With the spring wobble in the rearview mirror biotech companies hit the IPO gas once again in the third quarter. Drug developers floating on Western exchanges raised $1.4bn in the period, the second-biggest quarterly haul seen in the current bull market.
The surge from the previous three months was driven by volume – 24 companies floated in the period, up from 15 in the second quarter – while the average raised, around $60m, remained steady. The current run rate for the year suggests that 2014 will come close to challenging the genomics bubble in 2000 for its IPO record; that year US biotechs alone raised around $5.5bn.
Investors’ enthusiasm for these new issues shows no sign of waning and there is a long queue of companies awaiting life on the public markets. So unless broader market conditions take a turn for the worse there is no reason to believe that the final months of the year will disappoint, although historical data suggest that this does tend to be a quieter quarter.
This analysis tracks IPOs by companies developing human therapeutics – it excludes medtech or diagnostic firms – on Western exchanges. This quarter also excludes the flotation of Catalent, which is more of a services business, and which raised $1bn in July.
Data collected by EvaluatePharma and EP Vantage only go back as far as 2011; for 2000, sources including Credit Suisse analysts mention a tally of $5.5bn raised in the US, by around 63 companies. They note that the average IPO netted $84m that year.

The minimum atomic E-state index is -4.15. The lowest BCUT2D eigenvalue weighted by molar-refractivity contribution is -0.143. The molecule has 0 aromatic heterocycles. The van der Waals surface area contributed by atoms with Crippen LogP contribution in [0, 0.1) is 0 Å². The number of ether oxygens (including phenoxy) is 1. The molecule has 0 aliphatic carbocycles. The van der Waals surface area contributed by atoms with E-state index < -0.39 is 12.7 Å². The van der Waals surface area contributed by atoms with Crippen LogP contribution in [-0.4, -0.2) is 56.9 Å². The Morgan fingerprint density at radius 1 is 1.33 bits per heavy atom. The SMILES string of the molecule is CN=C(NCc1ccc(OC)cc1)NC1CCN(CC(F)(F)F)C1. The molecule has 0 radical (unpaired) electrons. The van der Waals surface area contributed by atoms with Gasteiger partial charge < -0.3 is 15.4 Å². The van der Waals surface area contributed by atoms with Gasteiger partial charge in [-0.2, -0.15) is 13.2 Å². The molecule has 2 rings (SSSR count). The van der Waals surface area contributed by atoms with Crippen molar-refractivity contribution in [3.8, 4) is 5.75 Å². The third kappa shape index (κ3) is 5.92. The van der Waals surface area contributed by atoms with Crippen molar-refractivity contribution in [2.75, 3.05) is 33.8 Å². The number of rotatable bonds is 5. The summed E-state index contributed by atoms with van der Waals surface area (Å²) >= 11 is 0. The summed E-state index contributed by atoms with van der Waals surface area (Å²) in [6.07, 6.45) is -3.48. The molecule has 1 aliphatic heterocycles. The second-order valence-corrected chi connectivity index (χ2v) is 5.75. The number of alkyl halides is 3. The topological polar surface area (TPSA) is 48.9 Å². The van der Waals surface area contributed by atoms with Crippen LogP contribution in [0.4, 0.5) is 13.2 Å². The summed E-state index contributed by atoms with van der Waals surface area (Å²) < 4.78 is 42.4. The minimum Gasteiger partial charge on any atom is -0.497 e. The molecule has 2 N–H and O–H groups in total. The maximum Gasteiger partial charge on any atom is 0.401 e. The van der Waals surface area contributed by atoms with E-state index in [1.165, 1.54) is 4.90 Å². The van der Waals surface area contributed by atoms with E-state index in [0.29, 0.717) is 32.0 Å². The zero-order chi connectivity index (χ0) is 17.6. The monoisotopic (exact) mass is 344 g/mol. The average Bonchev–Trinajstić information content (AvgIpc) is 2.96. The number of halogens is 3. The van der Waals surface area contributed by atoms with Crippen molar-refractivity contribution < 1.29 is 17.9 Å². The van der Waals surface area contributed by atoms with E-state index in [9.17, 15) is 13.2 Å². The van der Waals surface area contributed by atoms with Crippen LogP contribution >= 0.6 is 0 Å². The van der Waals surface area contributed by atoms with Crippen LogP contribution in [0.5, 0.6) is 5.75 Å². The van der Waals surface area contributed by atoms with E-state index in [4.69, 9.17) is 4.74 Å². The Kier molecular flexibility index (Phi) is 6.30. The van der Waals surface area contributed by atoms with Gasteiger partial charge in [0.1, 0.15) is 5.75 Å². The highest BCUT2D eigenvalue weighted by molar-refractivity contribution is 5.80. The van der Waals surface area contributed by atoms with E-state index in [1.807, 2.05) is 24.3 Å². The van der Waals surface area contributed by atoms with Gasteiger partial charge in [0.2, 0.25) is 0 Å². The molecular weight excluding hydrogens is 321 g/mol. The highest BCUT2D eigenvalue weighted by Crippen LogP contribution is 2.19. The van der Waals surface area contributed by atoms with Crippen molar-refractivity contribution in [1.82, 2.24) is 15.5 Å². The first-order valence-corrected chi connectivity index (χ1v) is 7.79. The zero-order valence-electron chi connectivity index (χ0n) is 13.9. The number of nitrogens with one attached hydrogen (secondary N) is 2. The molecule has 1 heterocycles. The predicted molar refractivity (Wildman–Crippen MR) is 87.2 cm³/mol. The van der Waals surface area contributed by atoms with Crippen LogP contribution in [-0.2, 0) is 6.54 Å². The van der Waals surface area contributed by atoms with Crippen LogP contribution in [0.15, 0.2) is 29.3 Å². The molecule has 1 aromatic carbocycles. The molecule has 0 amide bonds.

The total run rate so far this year by companies in our analysis is $4.5bn by 70 companies, for an average $64m raised. The US counts for 87% of the total raised so far this year, or $3.9bn.
So while the genomics bubble might not be bested in the US alone, a broader look at the sector suggests that the amounts raised will be close.
What is markedly different is the average amount raised, even more so given that the $84m quoted for 2000 is unlikely to be inflation adjusted.
The $60m average for the third quarter is the lowest registered for 2014, although the first quarter’s $69m average was boosted by the flotation of Circassia, whose London listing, which raised $332m, remains an outlier.
Investors’ relatively less generous stance in 2014 supports the notion, claimed by many despite much evidence to the contrary, that valuations and expectations have not hit the heady heights seen at the turn of the millennium.
|Nasdaq premium/(discount) to IPO price range|
The analysis above makes it clear that businesses are frequently unable to command the valuation they desire. The recovery in sentiment towards these companies can be seen markedly in the shift in average from 2012 to 2013, although it looks like this has not continued to warm over 2014.
These averages of course mask big differences. Pfenex, Foamix and Auris Medical were valued at around half their initial proposals. At the other end of the scale Sage Therapeutics and Avalanche Biotechnologies got 20% more than they asked for.
Share price performances after flotation, in the thumbnail below, also reveal a mixed bag of performances. Sage and Avalanche continue to outperform the group; the latter has already doubled in value. BioBlast Pharma and Innocoll, meanwhile, have failed to capture investors’ imaginations.
Overall, however, the group as a whole is trading in positive territory. And the Nasdaq Biotechnology Index continues to display rude health, touching a record high of 2,923 on September 24. All which bodes well for companies waiting to float in the final quarter of 2014.